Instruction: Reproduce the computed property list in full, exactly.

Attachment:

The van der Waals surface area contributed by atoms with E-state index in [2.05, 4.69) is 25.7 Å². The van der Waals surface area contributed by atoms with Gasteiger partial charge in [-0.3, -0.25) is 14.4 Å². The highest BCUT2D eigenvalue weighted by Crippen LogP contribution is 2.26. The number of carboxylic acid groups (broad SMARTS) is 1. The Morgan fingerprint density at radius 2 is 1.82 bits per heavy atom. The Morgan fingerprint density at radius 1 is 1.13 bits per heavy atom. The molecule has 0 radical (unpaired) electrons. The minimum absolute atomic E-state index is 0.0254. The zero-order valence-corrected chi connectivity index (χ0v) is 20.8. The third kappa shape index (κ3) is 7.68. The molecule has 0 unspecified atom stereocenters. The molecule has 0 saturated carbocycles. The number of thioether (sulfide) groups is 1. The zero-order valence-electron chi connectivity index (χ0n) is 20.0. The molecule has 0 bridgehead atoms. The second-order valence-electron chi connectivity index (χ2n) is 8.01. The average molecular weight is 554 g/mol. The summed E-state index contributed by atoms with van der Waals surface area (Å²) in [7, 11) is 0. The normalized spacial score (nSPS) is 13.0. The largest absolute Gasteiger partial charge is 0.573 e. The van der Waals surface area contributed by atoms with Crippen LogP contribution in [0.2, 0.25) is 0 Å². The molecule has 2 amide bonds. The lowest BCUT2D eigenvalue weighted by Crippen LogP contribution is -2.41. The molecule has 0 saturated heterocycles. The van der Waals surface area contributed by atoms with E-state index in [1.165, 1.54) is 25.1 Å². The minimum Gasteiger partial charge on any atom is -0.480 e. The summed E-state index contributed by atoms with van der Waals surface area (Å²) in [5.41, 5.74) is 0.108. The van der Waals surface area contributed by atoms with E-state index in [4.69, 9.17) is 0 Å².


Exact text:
The van der Waals surface area contributed by atoms with E-state index in [2.05, 4.69) is 25.7 Å². The van der Waals surface area contributed by atoms with Gasteiger partial charge in [-0.3, -0.25) is 14.4 Å². The highest BCUT2D eigenvalue weighted by Crippen LogP contribution is 2.26. The number of carboxylic acid groups (broad SMARTS) is 1. The Morgan fingerprint density at radius 2 is 1.82 bits per heavy atom. The Morgan fingerprint density at radius 1 is 1.13 bits per heavy atom. The molecule has 0 radical (unpaired) electrons. The minimum absolute atomic E-state index is 0.0254. The zero-order valence-corrected chi connectivity index (χ0v) is 20.8. The third kappa shape index (κ3) is 7.68. The molecule has 0 unspecified atom stereocenters. The molecule has 0 saturated carbocycles. The number of thioether (sulfide) groups is 1. The zero-order valence-electron chi connectivity index (χ0n) is 20.0. The molecule has 0 bridgehead atoms. The second-order valence-electron chi connectivity index (χ2n) is 8.01. The average molecular weight is 554 g/mol. The summed E-state index contributed by atoms with van der Waals surface area (Å²) in [7, 11) is 0. The normalized spacial score (nSPS) is 13.0. The largest absolute Gasteiger partial charge is 0.573 e. The van der Waals surface area contributed by atoms with Crippen LogP contribution in [0.2, 0.25) is 0 Å². The molecule has 2 amide bonds. The lowest BCUT2D eigenvalue weighted by Crippen LogP contribution is -2.41. The molecule has 0 saturated heterocycles. The van der Waals surface area contributed by atoms with E-state index in [1.165, 1.54) is 25.1 Å². The minimum Gasteiger partial charge on any atom is -0.480 e. The summed E-state index contributed by atoms with van der Waals surface area (Å²) in [5.41, 5.74) is 0.108. The van der Waals surface area contributed by atoms with E-state index in [4.69, 9.17) is 0 Å².